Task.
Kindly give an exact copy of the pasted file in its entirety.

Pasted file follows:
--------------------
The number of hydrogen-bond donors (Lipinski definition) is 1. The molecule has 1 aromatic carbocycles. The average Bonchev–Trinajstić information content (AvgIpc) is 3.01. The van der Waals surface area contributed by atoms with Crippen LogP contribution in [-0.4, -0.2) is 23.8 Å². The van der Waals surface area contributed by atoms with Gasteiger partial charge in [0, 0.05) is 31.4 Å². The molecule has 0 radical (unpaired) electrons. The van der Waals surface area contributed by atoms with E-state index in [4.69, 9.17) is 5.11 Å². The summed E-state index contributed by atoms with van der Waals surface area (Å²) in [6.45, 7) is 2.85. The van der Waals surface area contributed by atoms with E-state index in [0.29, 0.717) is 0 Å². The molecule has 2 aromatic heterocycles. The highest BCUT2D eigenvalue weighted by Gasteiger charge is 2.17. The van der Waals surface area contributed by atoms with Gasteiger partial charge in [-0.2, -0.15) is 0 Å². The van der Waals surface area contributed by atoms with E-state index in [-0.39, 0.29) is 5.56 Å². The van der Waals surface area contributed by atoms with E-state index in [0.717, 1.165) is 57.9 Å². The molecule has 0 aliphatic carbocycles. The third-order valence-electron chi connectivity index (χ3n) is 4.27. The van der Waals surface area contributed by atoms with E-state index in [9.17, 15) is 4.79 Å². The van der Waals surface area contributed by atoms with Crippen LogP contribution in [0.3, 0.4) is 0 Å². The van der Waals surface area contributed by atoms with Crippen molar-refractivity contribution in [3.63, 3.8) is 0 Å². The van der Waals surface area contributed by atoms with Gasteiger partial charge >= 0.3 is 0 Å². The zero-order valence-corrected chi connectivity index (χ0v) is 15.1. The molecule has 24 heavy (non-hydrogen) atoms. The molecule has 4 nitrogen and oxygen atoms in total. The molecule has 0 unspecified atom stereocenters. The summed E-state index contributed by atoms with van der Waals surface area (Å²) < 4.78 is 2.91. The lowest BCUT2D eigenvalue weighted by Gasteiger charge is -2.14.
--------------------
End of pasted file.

The number of hydrogen-bond donors (Lipinski definition) is 1. The molecule has 1 aromatic carbocycles. The average Bonchev–Trinajstić information content (AvgIpc) is 3.01. The van der Waals surface area contributed by atoms with Crippen LogP contribution in [-0.4, -0.2) is 23.8 Å². The van der Waals surface area contributed by atoms with Gasteiger partial charge in [0, 0.05) is 31.4 Å². The molecule has 0 radical (unpaired) electrons. The van der Waals surface area contributed by atoms with E-state index in [4.69, 9.17) is 5.11 Å². The summed E-state index contributed by atoms with van der Waals surface area (Å²) in [6.45, 7) is 2.85. The van der Waals surface area contributed by atoms with E-state index in [0.29, 0.717) is 0 Å². The molecule has 2 aromatic heterocycles. The highest BCUT2D eigenvalue weighted by Gasteiger charge is 2.17. The van der Waals surface area contributed by atoms with Gasteiger partial charge in [-0.2, -0.15) is 0 Å². The van der Waals surface area contributed by atoms with E-state index in [-0.39, 0.29) is 5.56 Å². The van der Waals surface area contributed by atoms with E-state index in [0.717, 1.165) is 57.9 Å². The molecule has 0 aliphatic carbocycles. The third-order valence-electron chi connectivity index (χ3n) is 4.27. The van der Waals surface area contributed by atoms with E-state index in [9.17, 15) is 4.79 Å². The van der Waals surface area contributed by atoms with Crippen LogP contribution in [0.3, 0.4) is 0 Å². The van der Waals surface area contributed by atoms with Crippen molar-refractivity contribution in [3.63, 3.8) is 0 Å². The van der Waals surface area contributed by atoms with Gasteiger partial charge >= 0.3 is 0 Å². The zero-order valence-corrected chi connectivity index (χ0v) is 15.1. The molecule has 24 heavy (non-hydrogen) atoms. The molecule has 4 nitrogen and oxygen atoms in total. The molecule has 0 unspecified atom stereocenters. The summed E-state index contributed by atoms with van der Waals surface area (Å²) < 4.78 is 2.91. The lowest BCUT2D eigenvalue weighted by Gasteiger charge is -2.14.